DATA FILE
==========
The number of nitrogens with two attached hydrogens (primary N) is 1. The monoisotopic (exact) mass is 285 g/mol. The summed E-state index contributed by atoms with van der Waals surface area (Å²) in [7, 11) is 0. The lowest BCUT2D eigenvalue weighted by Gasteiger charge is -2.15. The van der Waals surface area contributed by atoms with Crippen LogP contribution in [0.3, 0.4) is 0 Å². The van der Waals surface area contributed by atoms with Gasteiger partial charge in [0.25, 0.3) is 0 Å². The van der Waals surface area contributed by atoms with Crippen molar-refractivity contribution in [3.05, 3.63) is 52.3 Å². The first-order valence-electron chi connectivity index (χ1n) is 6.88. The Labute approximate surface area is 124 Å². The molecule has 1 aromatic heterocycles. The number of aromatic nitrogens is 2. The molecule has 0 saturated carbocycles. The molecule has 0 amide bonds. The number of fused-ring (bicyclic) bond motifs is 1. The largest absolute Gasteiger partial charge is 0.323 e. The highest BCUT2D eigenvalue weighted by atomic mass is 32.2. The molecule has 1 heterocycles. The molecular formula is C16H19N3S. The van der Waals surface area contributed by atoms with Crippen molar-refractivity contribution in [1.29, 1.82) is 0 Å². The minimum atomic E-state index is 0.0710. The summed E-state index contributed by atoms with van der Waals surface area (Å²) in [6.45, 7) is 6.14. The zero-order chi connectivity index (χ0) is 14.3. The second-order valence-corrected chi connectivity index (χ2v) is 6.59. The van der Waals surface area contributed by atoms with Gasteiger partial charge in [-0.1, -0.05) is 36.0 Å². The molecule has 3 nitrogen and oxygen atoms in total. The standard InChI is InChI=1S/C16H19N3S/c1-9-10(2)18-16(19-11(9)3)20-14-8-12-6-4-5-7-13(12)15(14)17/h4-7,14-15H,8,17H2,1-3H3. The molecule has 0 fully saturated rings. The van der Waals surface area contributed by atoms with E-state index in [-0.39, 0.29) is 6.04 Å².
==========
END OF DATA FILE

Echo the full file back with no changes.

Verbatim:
The number of nitrogens with two attached hydrogens (primary N) is 1. The monoisotopic (exact) mass is 285 g/mol. The summed E-state index contributed by atoms with van der Waals surface area (Å²) in [7, 11) is 0. The lowest BCUT2D eigenvalue weighted by Gasteiger charge is -2.15. The van der Waals surface area contributed by atoms with Crippen LogP contribution in [0.3, 0.4) is 0 Å². The van der Waals surface area contributed by atoms with Gasteiger partial charge in [0.25, 0.3) is 0 Å². The van der Waals surface area contributed by atoms with Crippen molar-refractivity contribution in [3.05, 3.63) is 52.3 Å². The first-order valence-electron chi connectivity index (χ1n) is 6.88. The Labute approximate surface area is 124 Å². The molecule has 1 aromatic heterocycles. The number of aromatic nitrogens is 2. The molecule has 0 saturated carbocycles. The molecule has 0 amide bonds. The number of fused-ring (bicyclic) bond motifs is 1. The largest absolute Gasteiger partial charge is 0.323 e. The highest BCUT2D eigenvalue weighted by atomic mass is 32.2. The molecule has 1 heterocycles. The molecular formula is C16H19N3S. The van der Waals surface area contributed by atoms with Crippen molar-refractivity contribution in [1.29, 1.82) is 0 Å². The minimum atomic E-state index is 0.0710. The summed E-state index contributed by atoms with van der Waals surface area (Å²) in [6.45, 7) is 6.14. The zero-order chi connectivity index (χ0) is 14.3. The second-order valence-corrected chi connectivity index (χ2v) is 6.59. The van der Waals surface area contributed by atoms with Gasteiger partial charge in [-0.1, -0.05) is 36.0 Å². The molecule has 3 nitrogen and oxygen atoms in total. The standard InChI is InChI=1S/C16H19N3S/c1-9-10(2)18-16(19-11(9)3)20-14-8-12-6-4-5-7-13(12)15(14)17/h4-7,14-15H,8,17H2,1-3H3. The molecule has 0 fully saturated rings. The van der Waals surface area contributed by atoms with E-state index in [-0.39, 0.29) is 6.04 Å².